Google Analytics is a powerful marketing tool that allows businesses to achieve success online. When you know which metrics are useful, you should track them and focus on growing your business. But since the metrics span the entire funnel, you don’t have to track everything. Here is a handy guide on 10 critical metrics to watch with Google Analytics.
1) Bounce rate
The bounce rate refers to the number of times new visitors come to your site without completing any action. This shows your website has problems like a poor landing page, weak sources of traffic, etc. Since there’s no engagement after the initial page view, you can easily track the length of the session. If you experience a drastic bounce rate, this could drive visitors away.
2) Conversion rate
This refers to the final action taken by a visitor. It includes signing up for an email list, downloading a newsletter, making a purchase, etc. When you track the conversion rate, you can identify which path of your website is the most effective. Think of the ultimate goal you want to achieve. If more people are converting from email than social media, its time you rework your social media strategy.
3) Average session duration
The average session in Google Analytics shows how long the visitors are staying on your website. You can calculate this by dividing the total duration by the number of sessions. The session duration will depend on the engagement hits. When you track the duration on specific pages, you can know which pages need to be reworked. The longer a visitor spends on the website, the higher the chances they are likely to convert.
4) Landing pages
This is the first page a visitor sees when they get to your website. It could be an SEO-focused landing page, a product page, or a blog post. There are many benefits of tracking the frequency of these pages. For instance, you can know the keywords that help to drive traffic to your website. Secondly, you can assign specific URLs to social media posts or paid advertisements. Make sure you optimize these pages for a great user experience.
5) Exit pages
It allows you to see where your traffic drops off. If the exit page is a subscription page, then your visitors converted successfully. But if the landing page works as the exit page, you may want to reexamine it. When visitors view hundreds of pages and leave on a specific one, the page has a high exit rate. Check what you can do to stop the visitors from leaving.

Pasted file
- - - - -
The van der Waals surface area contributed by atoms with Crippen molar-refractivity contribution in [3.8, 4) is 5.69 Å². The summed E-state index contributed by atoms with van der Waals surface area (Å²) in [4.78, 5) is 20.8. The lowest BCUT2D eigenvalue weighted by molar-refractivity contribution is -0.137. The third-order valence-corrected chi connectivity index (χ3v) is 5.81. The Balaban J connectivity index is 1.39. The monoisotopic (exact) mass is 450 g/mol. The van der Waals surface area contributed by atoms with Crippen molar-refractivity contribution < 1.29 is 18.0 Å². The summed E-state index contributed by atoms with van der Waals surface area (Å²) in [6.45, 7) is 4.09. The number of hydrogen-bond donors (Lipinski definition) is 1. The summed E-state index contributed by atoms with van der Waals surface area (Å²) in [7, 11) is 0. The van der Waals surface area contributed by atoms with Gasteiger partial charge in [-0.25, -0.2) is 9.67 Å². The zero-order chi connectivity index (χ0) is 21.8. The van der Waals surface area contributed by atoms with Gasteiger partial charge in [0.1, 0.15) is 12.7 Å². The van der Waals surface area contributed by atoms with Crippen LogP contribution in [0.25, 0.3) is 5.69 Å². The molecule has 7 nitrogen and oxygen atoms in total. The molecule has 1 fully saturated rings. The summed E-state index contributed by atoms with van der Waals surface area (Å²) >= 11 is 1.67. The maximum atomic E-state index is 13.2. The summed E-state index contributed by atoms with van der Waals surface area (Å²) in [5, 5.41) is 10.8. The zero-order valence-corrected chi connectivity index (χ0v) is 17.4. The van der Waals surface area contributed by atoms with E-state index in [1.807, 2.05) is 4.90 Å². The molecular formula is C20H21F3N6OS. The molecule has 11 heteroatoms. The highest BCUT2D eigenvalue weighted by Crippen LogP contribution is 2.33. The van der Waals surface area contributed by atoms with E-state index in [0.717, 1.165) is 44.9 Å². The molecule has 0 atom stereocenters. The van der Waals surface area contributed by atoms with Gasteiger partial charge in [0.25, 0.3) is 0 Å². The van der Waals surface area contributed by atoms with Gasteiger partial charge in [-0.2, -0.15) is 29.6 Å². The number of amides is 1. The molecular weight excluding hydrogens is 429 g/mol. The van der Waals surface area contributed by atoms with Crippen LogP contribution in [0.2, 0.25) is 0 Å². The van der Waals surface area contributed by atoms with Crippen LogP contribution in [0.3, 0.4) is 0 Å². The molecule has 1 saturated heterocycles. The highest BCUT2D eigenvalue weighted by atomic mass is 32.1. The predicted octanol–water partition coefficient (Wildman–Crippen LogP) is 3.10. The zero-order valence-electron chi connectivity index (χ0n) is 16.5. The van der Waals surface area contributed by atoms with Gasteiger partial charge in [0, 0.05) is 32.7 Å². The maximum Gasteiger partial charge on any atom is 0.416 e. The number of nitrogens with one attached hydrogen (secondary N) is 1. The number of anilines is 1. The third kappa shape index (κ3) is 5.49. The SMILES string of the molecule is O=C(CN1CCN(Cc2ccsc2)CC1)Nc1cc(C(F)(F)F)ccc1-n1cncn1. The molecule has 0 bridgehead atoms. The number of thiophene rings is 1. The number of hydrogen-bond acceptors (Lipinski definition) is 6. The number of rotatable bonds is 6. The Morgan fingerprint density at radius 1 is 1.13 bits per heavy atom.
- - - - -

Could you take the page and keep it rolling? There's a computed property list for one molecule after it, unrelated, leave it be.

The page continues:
6) Site speed
Let’s be honest: a website that loads slowly can be a visitor’s nightmare. You should identify the areas that need improvement to help users see and interact with your content. How quickly is the page available for interaction? How fast does the image load? Keep in mind that low site speed can increase the bounce rate. This is an incredible ranking factor.
7) Traffic sources
What sources drive traffic to your website? The top sources include direct, organic search, referral, and social. You should keep track of these sources to understand whether your marketing efforts are paying off. While all sources are important, they have different levels of interaction. You should analyze how each traffic source is converting and take action based on these numbers.
8) Interactions per visit
When visitors come to your site, you should monitor their behavior. Apart from that, you should check what they are doing and how you can influence their behavior. Each interaction is important because it will determine the end goal. More specifically, you should pay attention to downloads, subscriptions, purchases, and the like.
9) Return visitor conversion
When visitors return to your website, you should know why they do. If they don’t, you should come up with a strategy to bring them back to your site. May be your brand didn’t leave enough impression. Your goal should be to increase the number of return visitors. You can prompt them to join an email survey or offer exclusive deals/coupons.
The page view metric shows how often visitors access the content on your website. If there are high page views, there’s high-quality content on your website. A low page view is an indication that visitors can’t find what they are looking for. You should compare the page views to get an insight into the traffic flow.
If you have a new website, you should focus on converting visitors into loyal customers. But what matters most is how you choose to optimize the metrics of Google analytics to best fit your site. Be sure to follow the above guide and nothing will stop you from growing your brand. You should take the time to understand how each metric impacts your business.